This is Scientific American 60-Second Science. I'm Cynthia Graber. Got a minute?
A common response to seeing an ant inside your house is to stomp on it.
But if you crush a member of the ant species Tapinoma sessile, you might catch a whiff of a strange smell,
a smell that reminds some people of blue cheese, rancid butter or rotten coconut.
In fact, the smell is so noticeable that the insect's common name is the "odorous house ant."
And many people call it the coconut ant.
In an effort to figure out why people have these reactions, researchers enlisted visitors at an event called the North Carolina BugFest.
One-hundred-forty-three volunteers smelled smushed ants and were asked to identify the scent from four choices: blue cheese, rancid butter, rotten coconut or just other.
Although Web sites overwhelmingly call the smell rotten coconut, almost 40 percent of the human judges picked blue cheese and about 25 percent picked rotten coconut.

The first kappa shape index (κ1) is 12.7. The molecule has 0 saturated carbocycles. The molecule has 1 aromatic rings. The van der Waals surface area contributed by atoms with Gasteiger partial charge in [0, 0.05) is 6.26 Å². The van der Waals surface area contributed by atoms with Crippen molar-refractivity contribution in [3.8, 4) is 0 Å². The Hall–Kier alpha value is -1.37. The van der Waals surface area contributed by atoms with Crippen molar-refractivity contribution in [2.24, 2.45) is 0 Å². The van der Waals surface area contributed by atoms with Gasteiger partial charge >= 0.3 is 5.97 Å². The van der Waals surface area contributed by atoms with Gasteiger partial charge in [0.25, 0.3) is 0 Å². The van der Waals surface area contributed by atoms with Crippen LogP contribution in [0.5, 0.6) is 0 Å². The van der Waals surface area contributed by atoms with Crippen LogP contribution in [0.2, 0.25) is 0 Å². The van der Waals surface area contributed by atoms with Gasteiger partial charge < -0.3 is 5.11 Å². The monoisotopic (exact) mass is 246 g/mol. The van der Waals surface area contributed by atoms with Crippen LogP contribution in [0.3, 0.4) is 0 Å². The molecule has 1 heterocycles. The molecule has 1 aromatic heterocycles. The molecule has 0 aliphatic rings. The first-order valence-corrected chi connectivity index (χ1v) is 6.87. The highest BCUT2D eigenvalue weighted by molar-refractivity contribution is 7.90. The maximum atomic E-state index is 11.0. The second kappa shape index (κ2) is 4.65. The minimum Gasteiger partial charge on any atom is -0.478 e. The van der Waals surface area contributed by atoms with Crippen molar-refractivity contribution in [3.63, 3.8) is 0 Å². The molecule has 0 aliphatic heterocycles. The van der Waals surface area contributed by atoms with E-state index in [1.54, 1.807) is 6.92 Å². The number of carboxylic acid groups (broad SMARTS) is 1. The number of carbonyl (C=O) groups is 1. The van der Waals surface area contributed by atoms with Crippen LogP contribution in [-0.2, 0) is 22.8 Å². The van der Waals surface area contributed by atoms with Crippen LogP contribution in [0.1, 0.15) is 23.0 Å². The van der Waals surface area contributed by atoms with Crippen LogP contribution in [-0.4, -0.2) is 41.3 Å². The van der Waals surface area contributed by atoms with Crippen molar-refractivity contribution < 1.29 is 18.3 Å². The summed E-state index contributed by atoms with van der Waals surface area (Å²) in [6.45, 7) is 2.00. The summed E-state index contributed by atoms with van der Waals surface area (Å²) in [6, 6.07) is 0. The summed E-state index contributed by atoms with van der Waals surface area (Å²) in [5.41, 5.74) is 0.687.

More than 30 percent went with the choice of other.
The scientists then analyzed the chemicals responsible for the ant odor, as well as the smelly chemicals in blue cheese, fresh coconut and coconut buried underground for three days.
It turns out that the chemistry of the ants' scent is indeed similar to that of blue cheese and rotten coconut.
But not to fresh coconut.
And the researchers note that the Penicillium microbes that turn coconut oil rancid are also involved in the production of blue cheese.
The study is in the journal American Entomologist.
The researchers also noted that the most common write-in candidate as a description for the ants' aroma was "cleaning spray."
And one little girl told them that the ants "smelled exactly like her doctor."
Thanks for the minute, for Scientific American's 60-Second Science. I'm Cynthia Graber.